An in-depth examination of the music of the 78 era.
Wednesday, November 24, 2010
"Barbecue Bust" - Mississippi Jook Band
Set Four: The "Lost" Volume; Disc Two; Track Twelve: "Barbecue Bust" performed by Mississippi Jook Band. Recorded in Hattiesburg, Mississippi on July 20, 1936.
The Mississippi Jook Band was a one-off studio band consisting of Roosevelt Graves (guitar and kazoo), Uaroy Graves (tambourine) and Cooney Vaughn (piano). They recorded a handful of sides during this July, 1936 session, including this recording of "Barbecue Bust," recorded only thirteen days after "I'll Be Rested When The Roll Is Called" heard earlier on this disc.
No biographical information is available on Cooney Vaughn. In his notes, Dick Spottswood quotes blues historian Gayle Dean Wardlow, who notes that Vaughn is "remembered as a pop performer, not a blues entertainer."
The group's name is a reference to "jook joints" or "juke joints," informal establishments where ordinary people (usually African Americans in the Deep South) congregated to drink, dance, gamble, and otherwise socialize. The term "juke" is believed to derive from the Gullah word "joog," which means "rowdy" or "disorderly." Such establishments first appeared on plantations in the Antebellum South as a place where slaves could socialize and unwind after a long week of work. The practice carried over into the post-Civil War era, often appearing in labor camps, and continued into Prohibition. It has been argued that juke joints represented the first "private space" accorded to blacks in the United States.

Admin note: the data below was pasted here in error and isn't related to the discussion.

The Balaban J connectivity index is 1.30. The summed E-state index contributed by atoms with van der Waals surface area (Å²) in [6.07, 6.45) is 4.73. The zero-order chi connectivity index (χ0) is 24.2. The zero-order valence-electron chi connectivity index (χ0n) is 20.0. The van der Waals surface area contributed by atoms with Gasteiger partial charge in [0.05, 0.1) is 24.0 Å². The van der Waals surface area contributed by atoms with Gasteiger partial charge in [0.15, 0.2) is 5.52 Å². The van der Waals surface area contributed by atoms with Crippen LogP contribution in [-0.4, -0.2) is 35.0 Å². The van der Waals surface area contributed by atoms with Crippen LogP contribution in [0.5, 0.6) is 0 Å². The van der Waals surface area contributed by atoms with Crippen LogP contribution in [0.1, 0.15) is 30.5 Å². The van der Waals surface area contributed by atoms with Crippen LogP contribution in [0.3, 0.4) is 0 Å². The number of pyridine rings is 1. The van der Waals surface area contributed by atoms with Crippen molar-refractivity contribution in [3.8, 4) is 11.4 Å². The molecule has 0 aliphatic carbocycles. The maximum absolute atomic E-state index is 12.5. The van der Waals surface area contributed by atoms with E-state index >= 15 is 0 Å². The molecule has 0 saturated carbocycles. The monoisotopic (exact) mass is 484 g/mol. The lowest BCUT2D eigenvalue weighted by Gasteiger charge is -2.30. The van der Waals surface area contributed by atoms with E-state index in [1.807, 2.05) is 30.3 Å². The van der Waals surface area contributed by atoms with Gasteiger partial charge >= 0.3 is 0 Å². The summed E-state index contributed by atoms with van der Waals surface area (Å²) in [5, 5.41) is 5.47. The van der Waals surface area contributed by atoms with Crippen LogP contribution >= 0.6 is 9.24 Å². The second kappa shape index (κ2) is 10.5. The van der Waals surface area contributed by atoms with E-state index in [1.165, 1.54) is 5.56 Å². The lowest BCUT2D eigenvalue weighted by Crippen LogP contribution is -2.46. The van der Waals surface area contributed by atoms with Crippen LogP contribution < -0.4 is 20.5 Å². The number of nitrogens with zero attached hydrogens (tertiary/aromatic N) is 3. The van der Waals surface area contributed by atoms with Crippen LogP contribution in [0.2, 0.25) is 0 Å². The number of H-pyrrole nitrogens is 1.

Juke joints demanded music, of course. Solo musicians and small groups would provide music for all night dancing (musicians such as Son House and Charlie Patton were veterans of the juke joints). When mechanization and recorded music proved a cheaper way to provide music, the juke joints lent their name to the automatic record playing machines installed in bars and other such establishments, which came to be known as "juke boxes."
"Barbecue Bust" is an almost entirely instrumental piece and is one of the only instrumental performances on the fourth volume of the Anthology. Had it appeared on the original three-volume Anthology, "Barbecue Bust" would have undoubtedly been featured on the first disc of the "Social Music" volume, along with other examples of dance music.
"Barbecue Bust" is an uptempo number, with strong ties to jazz and boogie woogie. The music is occasionally punctuated with cries and exhortations (at a couple of points, Cooney Vaughn is called upon by name). During the last verse, Roosevelt Graves engages in some scat singing. By 1936, scat singing could hardly be called "new," but it serves to solidly place this recording during the jazz age. In addition, Roosevelt Graves plays the kazoo during the first few verses, clearly emulating a jazz cornet. Cooney Vaughn's barrel-house piano ploughs a path through the song, despite being under-miked. Uaroy Graves, while not as prominent in this recording as he had been in "I'll Be Rested When The Roll Is Called", nevertheless lays down a driving rhythm that keeps this recording rolling straight through to the final bar.
"Barbecue Bust" gives us a glimpse of something close to the contemporary black music of the rural south during the late '30s. It is raucous and strident and anything but polite. It is also thoroughly of its time, which further serves to distinguish this volume from the rest of the Anthology.
"Barbecue Bust," like the previous entry, was recorded in Mississippi.
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Speaking of boogie woogie piano, here's one of the grand masters, Meade Lux Lewis, in a "soundie" likely made during the 1940s...